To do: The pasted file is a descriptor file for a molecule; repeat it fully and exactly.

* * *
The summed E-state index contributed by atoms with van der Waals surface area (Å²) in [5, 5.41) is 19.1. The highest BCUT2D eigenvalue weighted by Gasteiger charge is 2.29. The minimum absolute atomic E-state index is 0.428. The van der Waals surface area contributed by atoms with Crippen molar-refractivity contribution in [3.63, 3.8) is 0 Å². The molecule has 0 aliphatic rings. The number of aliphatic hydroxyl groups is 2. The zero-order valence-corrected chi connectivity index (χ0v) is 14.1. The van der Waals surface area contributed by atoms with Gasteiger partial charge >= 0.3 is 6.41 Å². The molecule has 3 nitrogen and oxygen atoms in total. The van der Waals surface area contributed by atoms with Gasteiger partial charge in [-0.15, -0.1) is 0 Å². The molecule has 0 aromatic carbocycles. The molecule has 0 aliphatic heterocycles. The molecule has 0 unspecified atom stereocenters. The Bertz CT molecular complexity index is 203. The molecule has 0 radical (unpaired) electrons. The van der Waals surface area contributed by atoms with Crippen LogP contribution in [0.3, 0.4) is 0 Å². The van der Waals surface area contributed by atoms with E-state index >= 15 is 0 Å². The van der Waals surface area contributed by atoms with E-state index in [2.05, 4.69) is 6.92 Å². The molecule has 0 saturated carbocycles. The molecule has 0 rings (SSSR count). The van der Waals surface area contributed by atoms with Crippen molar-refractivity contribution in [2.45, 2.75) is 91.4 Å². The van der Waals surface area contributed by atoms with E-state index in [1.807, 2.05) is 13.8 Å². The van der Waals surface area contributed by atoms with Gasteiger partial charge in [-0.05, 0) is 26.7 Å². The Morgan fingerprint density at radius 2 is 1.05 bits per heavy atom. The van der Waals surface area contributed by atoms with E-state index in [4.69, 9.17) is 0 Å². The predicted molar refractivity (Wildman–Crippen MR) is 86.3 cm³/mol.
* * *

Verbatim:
The summed E-state index contributed by atoms with van der Waals surface area (Å²) in [5, 5.41) is 19.1. The highest BCUT2D eigenvalue weighted by Gasteiger charge is 2.29. The minimum absolute atomic E-state index is 0.428. The van der Waals surface area contributed by atoms with Crippen molar-refractivity contribution in [3.63, 3.8) is 0 Å². The molecule has 0 aliphatic rings. The number of aliphatic hydroxyl groups is 2. The zero-order valence-corrected chi connectivity index (χ0v) is 14.1. The van der Waals surface area contributed by atoms with Gasteiger partial charge >= 0.3 is 6.41 Å². The molecule has 3 nitrogen and oxygen atoms in total. The van der Waals surface area contributed by atoms with Gasteiger partial charge in [-0.15, -0.1) is 0 Å². The molecule has 0 aromatic carbocycles. The molecule has 0 aliphatic heterocycles. The molecule has 0 unspecified atom stereocenters. The Bertz CT molecular complexity index is 203. The molecule has 0 radical (unpaired) electrons. The van der Waals surface area contributed by atoms with Crippen LogP contribution in [0.3, 0.4) is 0 Å². The van der Waals surface area contributed by atoms with E-state index >= 15 is 0 Å². The van der Waals surface area contributed by atoms with E-state index in [2.05, 4.69) is 6.92 Å². The molecule has 0 saturated carbocycles. The molecule has 0 rings (SSSR count). The van der Waals surface area contributed by atoms with Crippen molar-refractivity contribution in [2.45, 2.75) is 91.4 Å². The van der Waals surface area contributed by atoms with E-state index in [1.807, 2.05) is 13.8 Å². The van der Waals surface area contributed by atoms with Gasteiger partial charge in [-0.05, 0) is 26.7 Å². The Morgan fingerprint density at radius 2 is 1.05 bits per heavy atom. The van der Waals surface area contributed by atoms with E-state index in [4.69, 9.17) is 0 Å². The predicted molar refractivity (Wildman–Crippen MR) is 86.3 cm³/mol.